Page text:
Berlin was a familiar target for Whitley crews from 4 Group based in North Yorkshire, but this would be its first one onto the offensive dropping bombs and not only propaganda leaflets. No 78 Squadron assigned five bombers to this raid: they began taking off from RAF Dishforth at around 20.00 but encountered 10/10 clouds and no targets were located; none of them dropped their bombs. F/O Robertson crew dropped some leaflets on the target area. From this station, also departed eight Whitleys of No 51 Sqn to bomb Berlin with mixed results: one bombed “the Messerschmitt factory S.W. of Oranienberg (sic) prison camp” (there were no Messerschmitt facilities at Oranienburg, author’s note) and another attacked “a small factory 12 miles N.W. of Berlin”. The others bring their bombs back to base failing to locate any target, and another one had to abort the trip because of magneto trouble. All of them reported very poor weather and cloud cover. A ninth bomber failed to take off and abort the mission.
[Bombing crews of No 58 Squadron undergo a briefing by the Station Commander in the Operations Room at RAF Linton-on-Ouse, Yorkshire, prior to a night raid in August 1940.]
Finally, from RAF Linton-on-Ouse flying station took off ten Whitley bombers of No 58 Squadron from 20 hrs to attack “Seimens (sic) electrical works”. Two claimed to bomb the target on ETA (estimated time) and another attacked a flak battery NW Berlin, meanwhile another one bombed a concentration of lights in the woods NE of the capital. Two failed to recognize the target and brought the bombs back. All of them dropped leaflets and returned safely to base. A further three aborted their mission and returned early for mechanical failures. The tenth bomber attacked a target of opportunity in Bremen.
[A Whitley Mark V bomber of No 58 Squadron RAFbeing ‘bombed up’ with 500-lb GP bombs at Linton-on-Ouse station.]
Adverse weather conditions hampered the main bombing effort by 5 Group’s Hampdens force. At RAF Scampton, 49 Squadron contributed 12 Hampdens and 83 Sqn, eleven more to the raid. Loaded with four 500-lb GP-bombs each and according to mission times planned, these two squadrons would be the first over Berlin on that evening.
No 49’s raiders arrived over the capital in poor visibility:four aircraft claimed to have made successful bombing runs on Klingenberg and rest of the force, unable to locate it, dive-bombed several SEMO targets. Mission leader Wing Commander Gillan, DFC, bombed a marshalling yard SE of the city and another crew attacked a furnace blast near B.57 area. None of them observed the results of their bombing; another crew returned to base with bombs aboard.
For their part, 83 Sqn raid was a total failure with just two crews claiming to have bombed the target; another attacked a railway line south of target. Two others dropped the bombs on Furstenwalde aerodrome (55 km east of Berlin) and on a viaduct at Westerhausen.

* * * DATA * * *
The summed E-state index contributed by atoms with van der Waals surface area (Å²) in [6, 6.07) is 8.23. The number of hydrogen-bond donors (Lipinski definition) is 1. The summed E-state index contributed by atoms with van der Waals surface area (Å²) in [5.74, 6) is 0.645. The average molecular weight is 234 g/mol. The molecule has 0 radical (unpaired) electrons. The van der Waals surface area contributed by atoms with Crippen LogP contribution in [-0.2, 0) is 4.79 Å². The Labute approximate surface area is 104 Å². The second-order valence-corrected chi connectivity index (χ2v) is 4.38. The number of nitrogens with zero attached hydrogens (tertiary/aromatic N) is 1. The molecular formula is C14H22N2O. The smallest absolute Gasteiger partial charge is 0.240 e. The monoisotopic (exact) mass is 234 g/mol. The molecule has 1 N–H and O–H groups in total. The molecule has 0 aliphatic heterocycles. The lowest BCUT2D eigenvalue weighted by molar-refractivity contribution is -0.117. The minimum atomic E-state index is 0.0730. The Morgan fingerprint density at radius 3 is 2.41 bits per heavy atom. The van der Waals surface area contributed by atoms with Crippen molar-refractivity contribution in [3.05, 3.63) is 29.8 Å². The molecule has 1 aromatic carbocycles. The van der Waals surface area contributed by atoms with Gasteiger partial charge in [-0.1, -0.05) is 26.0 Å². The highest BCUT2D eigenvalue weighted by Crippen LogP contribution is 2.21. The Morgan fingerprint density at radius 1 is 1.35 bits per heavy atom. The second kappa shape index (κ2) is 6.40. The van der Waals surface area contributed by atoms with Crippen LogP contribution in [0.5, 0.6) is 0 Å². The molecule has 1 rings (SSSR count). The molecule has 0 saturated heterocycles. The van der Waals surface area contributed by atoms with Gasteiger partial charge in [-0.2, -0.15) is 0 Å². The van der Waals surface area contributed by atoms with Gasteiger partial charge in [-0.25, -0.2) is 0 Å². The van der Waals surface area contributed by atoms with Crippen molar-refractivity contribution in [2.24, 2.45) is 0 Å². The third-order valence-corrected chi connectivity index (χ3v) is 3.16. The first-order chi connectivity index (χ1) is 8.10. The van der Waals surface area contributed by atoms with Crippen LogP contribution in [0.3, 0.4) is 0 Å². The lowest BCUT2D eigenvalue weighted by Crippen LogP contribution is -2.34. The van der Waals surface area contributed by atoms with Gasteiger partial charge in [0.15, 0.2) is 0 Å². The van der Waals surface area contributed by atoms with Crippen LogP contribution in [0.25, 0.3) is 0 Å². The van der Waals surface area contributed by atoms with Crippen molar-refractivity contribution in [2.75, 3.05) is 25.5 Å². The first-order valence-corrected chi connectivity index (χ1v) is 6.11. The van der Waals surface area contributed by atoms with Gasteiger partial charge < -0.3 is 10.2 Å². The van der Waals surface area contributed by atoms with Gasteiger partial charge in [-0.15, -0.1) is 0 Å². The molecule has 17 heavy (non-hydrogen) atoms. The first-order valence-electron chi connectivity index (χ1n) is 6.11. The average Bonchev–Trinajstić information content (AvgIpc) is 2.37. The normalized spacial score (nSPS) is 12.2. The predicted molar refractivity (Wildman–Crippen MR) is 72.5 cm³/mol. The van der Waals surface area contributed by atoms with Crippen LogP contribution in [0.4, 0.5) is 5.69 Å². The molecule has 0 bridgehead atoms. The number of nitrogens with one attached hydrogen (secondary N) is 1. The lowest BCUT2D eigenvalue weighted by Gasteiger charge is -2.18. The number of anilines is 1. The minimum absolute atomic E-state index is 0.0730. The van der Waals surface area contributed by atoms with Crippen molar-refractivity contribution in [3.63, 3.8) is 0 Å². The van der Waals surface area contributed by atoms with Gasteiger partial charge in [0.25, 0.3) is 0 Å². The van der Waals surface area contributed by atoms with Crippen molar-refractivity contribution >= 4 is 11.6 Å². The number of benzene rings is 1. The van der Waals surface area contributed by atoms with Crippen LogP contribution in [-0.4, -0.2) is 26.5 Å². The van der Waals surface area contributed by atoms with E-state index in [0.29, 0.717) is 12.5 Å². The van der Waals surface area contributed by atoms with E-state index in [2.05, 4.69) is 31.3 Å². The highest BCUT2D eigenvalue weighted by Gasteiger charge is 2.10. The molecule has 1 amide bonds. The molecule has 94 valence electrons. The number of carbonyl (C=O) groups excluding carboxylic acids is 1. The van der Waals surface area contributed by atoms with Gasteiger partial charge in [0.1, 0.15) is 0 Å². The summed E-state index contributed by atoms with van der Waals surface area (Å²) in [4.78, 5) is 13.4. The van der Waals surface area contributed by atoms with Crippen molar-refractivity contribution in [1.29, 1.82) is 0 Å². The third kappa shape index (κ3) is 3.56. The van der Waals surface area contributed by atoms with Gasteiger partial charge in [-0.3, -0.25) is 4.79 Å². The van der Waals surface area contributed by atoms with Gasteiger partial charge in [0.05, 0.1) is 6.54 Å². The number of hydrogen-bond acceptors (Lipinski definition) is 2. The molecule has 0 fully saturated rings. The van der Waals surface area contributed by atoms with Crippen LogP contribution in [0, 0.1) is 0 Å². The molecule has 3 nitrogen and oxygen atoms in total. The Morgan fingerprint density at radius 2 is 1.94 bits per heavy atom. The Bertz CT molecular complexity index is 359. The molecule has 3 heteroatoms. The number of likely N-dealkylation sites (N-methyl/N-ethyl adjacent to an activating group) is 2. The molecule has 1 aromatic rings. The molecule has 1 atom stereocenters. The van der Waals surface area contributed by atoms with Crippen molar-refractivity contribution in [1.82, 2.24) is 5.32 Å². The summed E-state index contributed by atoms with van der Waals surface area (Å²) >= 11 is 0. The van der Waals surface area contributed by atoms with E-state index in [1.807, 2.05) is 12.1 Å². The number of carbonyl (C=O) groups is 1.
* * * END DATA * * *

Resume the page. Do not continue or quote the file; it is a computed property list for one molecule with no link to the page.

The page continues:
Stationed in Waddington, 44 Squadron was assigned “to destroy power station B.57” with 6 aircraft taking off at intervals from 21.15 hrs on that night. Four of those claimed to have bombed Klingenberg with 500-lb bombs with unobserved results and another attacked the secondary, Tempelhof. The remaining Hampden (P4371), unable to locate the target, finally bombed the aircraft factory in Berlin-Johannisthal.
[Hampdens Mk Is of No 44 Squadron in flight, note ‘KM’ codes painted on the fuselage. This unit dispatched six bombers to attack the Reich’s capital on this night. Hampden AE257KM-X was lost on the night of 21/22 October 1941 flying to Bremen.]
Further north, the Hemswell squadrons were to target Tempelhof, specially the important hangars along the North side of the aerodrome: 61 Sqn launched six Handley Page bombers as night fell with two of them claiming to have bombed the target without visibility, two more failed to locate it, and another one bombed Kangsdorf (Donnelly refers here to Pangsdorf aerodrome, 15 miles S of Berlin). The remaining bomber was forced to return early due to aileron vibration. The attack was coordinated with the 144 Squadron, whose six crews achieved poor results too: three of them reached the city but were unable to locate the targets due to 10/10 clouds and the other three back to base with mechanical troubles.
Finally, 50 Squadron would put up 5 aircraft from RAF Lindholme but just two of them claimed to have attacked target B.57 and another bombed a heavy flak site and searchlights NE of the city.
First losses This first Bomber Command raid on Berlin did not come away unscathed. Crews faced very adverse weather and strong head wind was encountered on the return flight and no less than six ‘mediums’, all from the Hampden force (already at their range limit) failed to return to their bases: Hampden P4416 of 49 Sqn (P/O Fawcett crew) was lost without trace; this was the first Allied crew to lose their lives on a bombing raid aiming Berlin. Fuel starvation made P/O Wawn crew aboard 50 Squadron’s P2070 to force-landed near Lautersheim in Rheinland-Platz and all were made prisoners by the Germans, meanwhile P2124 from the same unit ditched out of fuel off Scarbarough Pier at 07.50 h. Finally, three bombers from No 83 were lost when they crashed (or ditched) back in England after ran out of fuel too (P1354, P4380 and X2895), with all their crew members rescued safely. There was no Nachtjagd reaction to this first important raid due to adverse weather conditions.
[One of theHampdens lost during this raid was P2070VN-Xof No 50 Squadron. They took off from RAF Lindholme at 21.58 hrs and is assumed that had to force landing due to fuel starvation near Lautersheim, Germany, during the return flight.]